If they were to become the cornerstones for the Maori Party's next campaign, and therefore on the table for discussion after the next election, where would we sit on those recommendations?
We would no doubt take issue with all of them.
But the bigger question for a party that believes in one standard of citizenship and that all New Zealanders stand as equals before the law is why does this large group of identifiable New Zealanders feel they need their rights so prescribed in a constitution?
And, perhaps more importantly, we should be asking if other New Zealanders are feeling the same?
So - looking at my three points together, we have the realistic prospects of an increased number of Maori seats and quite possibly a smaller Parliament, where small party influence is a much greater and a significant player will most probably want to put serious constitutional issues on the table.
The current Government has little respect for constitutional niceties. In 2004, as a response to our positions on the Treaty of Waitangi and other matters, they put together an inquiry to review New Zealand's existing constitutional arrangements, with Peter Dunne as the Chair.
The inquiry produced a 165-page report. We said at the time it was a sham and we were proved right, because even though Mr Dunne is now a minister, the report has done no more than gather dust.
After the election, Helen Clark did away with the important constitutional principle of Cabinet collective responsibility in order to accommodate Winston Peters and Peter Dunne.
The tried and proven Salisbury convention of collective responsibility, alive and well in most Westminster-style Parliaments, was tossed out to suit the needs of the Prime Minister.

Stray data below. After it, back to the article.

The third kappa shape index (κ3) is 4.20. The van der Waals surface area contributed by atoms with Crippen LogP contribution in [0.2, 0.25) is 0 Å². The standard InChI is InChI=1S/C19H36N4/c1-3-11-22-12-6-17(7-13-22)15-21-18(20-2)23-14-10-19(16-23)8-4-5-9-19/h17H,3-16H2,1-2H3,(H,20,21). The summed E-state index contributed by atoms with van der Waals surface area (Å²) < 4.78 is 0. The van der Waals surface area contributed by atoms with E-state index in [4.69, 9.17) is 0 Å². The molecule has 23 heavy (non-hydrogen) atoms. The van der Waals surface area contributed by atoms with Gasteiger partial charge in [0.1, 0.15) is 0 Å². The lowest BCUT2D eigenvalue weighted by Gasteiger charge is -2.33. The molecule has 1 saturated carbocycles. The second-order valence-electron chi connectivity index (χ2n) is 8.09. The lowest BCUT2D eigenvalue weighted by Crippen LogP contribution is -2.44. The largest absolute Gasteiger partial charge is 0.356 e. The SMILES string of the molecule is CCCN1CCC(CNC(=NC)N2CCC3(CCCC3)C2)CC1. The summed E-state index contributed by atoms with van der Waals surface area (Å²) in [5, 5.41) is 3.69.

She said they had to be responsible only a little bit - when they felt like it - depending on what hat they were wearing.
And other ministers will soon try the same trick. Dover Samuels recently told Parliament that though he had criticised Chris Carter the day before, he was at that time speaking as district councillor - which he had been 10 years earlier - and the Speaker accepted it!
The Prime Minister's scant regard for the law in her own case is well known. In New Zealand today the Prime Minister is all-powerful. There is little to curtail the whims of the Prime Minister.
As far back as 1987, Professor Keith Jackson wrote, "constitutional niceties are largely alien to the New Zealand way of life. New Zealanders want results, and the New Zealand Parliament tends to be characterised by gumboot constitutionalism. It is in this spirit that so many checks and balances that characterise legislatures in most developed nations have been swept away, leaving the New Zealand system with remarkably few internal buffers".
Faced with those recommendations mentioned earlier, what would Helen Clark and Steve Maharey do? Where would their negotiations lead them?
Constitutional change should not be negotiated in the tension and compromise of coalition discussions. It's my strong view that the National Party needs to start raising a constitutional debate in New Zealand.
I'm asking each of our regional policy committees to start debating these issues and New Zealand's long-term constitutional future.
Because, 20 years after Professor Jackson expressed concern, the issues I've outlined today are all alive and we cannot leave them to political chance.
Sometimes, recognising the bits that are right in an opponent's argument can point to a way ahead.
We need to make it clear that the National Party wants a constitutional environment that respects the rights of all New Zealanders equally.
This is not a discussion we can avoid. These are not issues we can afford to be caught napping on.
New Zealand will need to decide who they can trust to engage on these issues.
Our challenge is to make sure that new Zealanders know that National wants constitutional arrangements that:
- Ensure our rights. - Require our responsibility. - And treat us all as equals before the law.
Ladies and gentleman we have a big job ahead, so let's get about our work.